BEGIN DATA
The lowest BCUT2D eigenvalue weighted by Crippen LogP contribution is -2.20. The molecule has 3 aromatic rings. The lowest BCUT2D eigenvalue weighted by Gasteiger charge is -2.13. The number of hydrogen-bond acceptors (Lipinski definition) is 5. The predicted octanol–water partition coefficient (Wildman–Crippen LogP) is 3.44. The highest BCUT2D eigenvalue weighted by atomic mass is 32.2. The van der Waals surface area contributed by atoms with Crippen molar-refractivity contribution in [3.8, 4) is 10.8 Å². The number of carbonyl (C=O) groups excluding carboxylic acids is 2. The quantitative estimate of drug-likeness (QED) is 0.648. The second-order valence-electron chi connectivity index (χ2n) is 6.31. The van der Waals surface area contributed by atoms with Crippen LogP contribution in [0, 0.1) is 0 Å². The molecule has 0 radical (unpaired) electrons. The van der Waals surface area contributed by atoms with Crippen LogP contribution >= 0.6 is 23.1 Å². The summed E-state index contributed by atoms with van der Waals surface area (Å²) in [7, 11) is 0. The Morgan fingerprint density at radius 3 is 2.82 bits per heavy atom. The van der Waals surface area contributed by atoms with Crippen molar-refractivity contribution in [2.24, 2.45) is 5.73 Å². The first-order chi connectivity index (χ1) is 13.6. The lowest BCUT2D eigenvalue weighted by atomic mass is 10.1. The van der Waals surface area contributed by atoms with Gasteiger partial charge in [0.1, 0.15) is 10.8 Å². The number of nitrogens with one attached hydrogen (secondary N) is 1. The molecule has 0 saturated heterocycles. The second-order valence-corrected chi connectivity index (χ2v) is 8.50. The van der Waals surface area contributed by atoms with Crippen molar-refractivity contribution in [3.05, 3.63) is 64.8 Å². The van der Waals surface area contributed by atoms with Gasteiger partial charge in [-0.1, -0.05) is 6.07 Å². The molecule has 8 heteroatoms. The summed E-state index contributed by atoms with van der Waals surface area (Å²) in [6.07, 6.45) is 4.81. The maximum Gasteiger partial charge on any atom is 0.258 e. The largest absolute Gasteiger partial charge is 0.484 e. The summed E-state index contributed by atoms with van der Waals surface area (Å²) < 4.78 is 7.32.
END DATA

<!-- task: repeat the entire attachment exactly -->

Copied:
The lowest BCUT2D eigenvalue weighted by Crippen LogP contribution is -2.20. The molecule has 3 aromatic rings. The lowest BCUT2D eigenvalue weighted by Gasteiger charge is -2.13. The number of hydrogen-bond acceptors (Lipinski definition) is 5. The predicted octanol–water partition coefficient (Wildman–Crippen LogP) is 3.44. The highest BCUT2D eigenvalue weighted by atomic mass is 32.2. The van der Waals surface area contributed by atoms with Crippen molar-refractivity contribution in [3.8, 4) is 10.8 Å². The number of carbonyl (C=O) groups excluding carboxylic acids is 2. The quantitative estimate of drug-likeness (QED) is 0.648. The second-order valence-electron chi connectivity index (χ2n) is 6.31. The van der Waals surface area contributed by atoms with Crippen LogP contribution in [0, 0.1) is 0 Å². The molecule has 0 radical (unpaired) electrons. The van der Waals surface area contributed by atoms with Crippen LogP contribution >= 0.6 is 23.1 Å². The summed E-state index contributed by atoms with van der Waals surface area (Å²) in [7, 11) is 0. The Morgan fingerprint density at radius 3 is 2.82 bits per heavy atom. The van der Waals surface area contributed by atoms with Crippen molar-refractivity contribution in [2.24, 2.45) is 5.73 Å². The first-order chi connectivity index (χ1) is 13.6. The lowest BCUT2D eigenvalue weighted by atomic mass is 10.1. The van der Waals surface area contributed by atoms with Gasteiger partial charge in [0.1, 0.15) is 10.8 Å². The number of nitrogens with one attached hydrogen (secondary N) is 1. The molecule has 0 saturated heterocycles. The second-order valence-corrected chi connectivity index (χ2v) is 8.50. The van der Waals surface area contributed by atoms with Crippen molar-refractivity contribution in [3.05, 3.63) is 64.8 Å². The van der Waals surface area contributed by atoms with Gasteiger partial charge in [-0.1, -0.05) is 6.07 Å². The molecule has 8 heteroatoms. The summed E-state index contributed by atoms with van der Waals surface area (Å²) in [6.07, 6.45) is 4.81. The maximum Gasteiger partial charge on any atom is 0.258 e. The largest absolute Gasteiger partial charge is 0.484 e. The summed E-state index contributed by atoms with van der Waals surface area (Å²) < 4.78 is 7.32.